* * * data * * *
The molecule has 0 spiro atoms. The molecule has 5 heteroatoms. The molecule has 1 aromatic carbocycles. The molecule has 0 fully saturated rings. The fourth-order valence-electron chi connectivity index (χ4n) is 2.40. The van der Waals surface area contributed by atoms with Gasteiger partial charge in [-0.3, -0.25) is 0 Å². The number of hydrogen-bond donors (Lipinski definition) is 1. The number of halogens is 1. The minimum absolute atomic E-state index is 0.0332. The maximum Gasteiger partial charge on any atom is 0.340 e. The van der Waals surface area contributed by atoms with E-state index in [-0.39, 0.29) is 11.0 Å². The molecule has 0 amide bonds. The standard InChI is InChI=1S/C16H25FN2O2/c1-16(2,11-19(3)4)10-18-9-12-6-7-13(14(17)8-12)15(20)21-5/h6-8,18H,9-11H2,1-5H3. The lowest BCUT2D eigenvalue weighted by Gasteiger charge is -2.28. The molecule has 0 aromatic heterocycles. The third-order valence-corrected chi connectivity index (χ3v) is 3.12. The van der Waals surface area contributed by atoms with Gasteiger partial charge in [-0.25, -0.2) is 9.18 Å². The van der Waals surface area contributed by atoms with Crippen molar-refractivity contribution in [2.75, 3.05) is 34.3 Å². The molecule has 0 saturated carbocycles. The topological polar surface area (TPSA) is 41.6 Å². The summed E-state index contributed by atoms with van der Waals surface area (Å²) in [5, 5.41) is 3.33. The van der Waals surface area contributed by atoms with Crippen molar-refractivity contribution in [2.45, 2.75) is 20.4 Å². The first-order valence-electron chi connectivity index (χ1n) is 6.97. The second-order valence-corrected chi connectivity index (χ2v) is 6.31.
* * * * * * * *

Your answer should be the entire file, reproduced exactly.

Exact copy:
The molecule has 0 spiro atoms. The molecule has 5 heteroatoms. The molecule has 1 aromatic carbocycles. The molecule has 0 fully saturated rings. The fourth-order valence-electron chi connectivity index (χ4n) is 2.40. The van der Waals surface area contributed by atoms with Gasteiger partial charge in [-0.3, -0.25) is 0 Å². The number of hydrogen-bond donors (Lipinski definition) is 1. The number of halogens is 1. The minimum absolute atomic E-state index is 0.0332. The maximum Gasteiger partial charge on any atom is 0.340 e. The van der Waals surface area contributed by atoms with E-state index in [-0.39, 0.29) is 11.0 Å². The molecule has 0 amide bonds. The standard InChI is InChI=1S/C16H25FN2O2/c1-16(2,11-19(3)4)10-18-9-12-6-7-13(14(17)8-12)15(20)21-5/h6-8,18H,9-11H2,1-5H3. The lowest BCUT2D eigenvalue weighted by Gasteiger charge is -2.28. The molecule has 0 aromatic heterocycles. The third-order valence-corrected chi connectivity index (χ3v) is 3.12. The van der Waals surface area contributed by atoms with Gasteiger partial charge in [-0.25, -0.2) is 9.18 Å². The van der Waals surface area contributed by atoms with Crippen molar-refractivity contribution in [2.75, 3.05) is 34.3 Å². The molecule has 0 saturated carbocycles. The topological polar surface area (TPSA) is 41.6 Å². The summed E-state index contributed by atoms with van der Waals surface area (Å²) in [5, 5.41) is 3.33. The van der Waals surface area contributed by atoms with Crippen molar-refractivity contribution in [2.45, 2.75) is 20.4 Å². The first-order valence-electron chi connectivity index (χ1n) is 6.97. The second-order valence-corrected chi connectivity index (χ2v) is 6.31.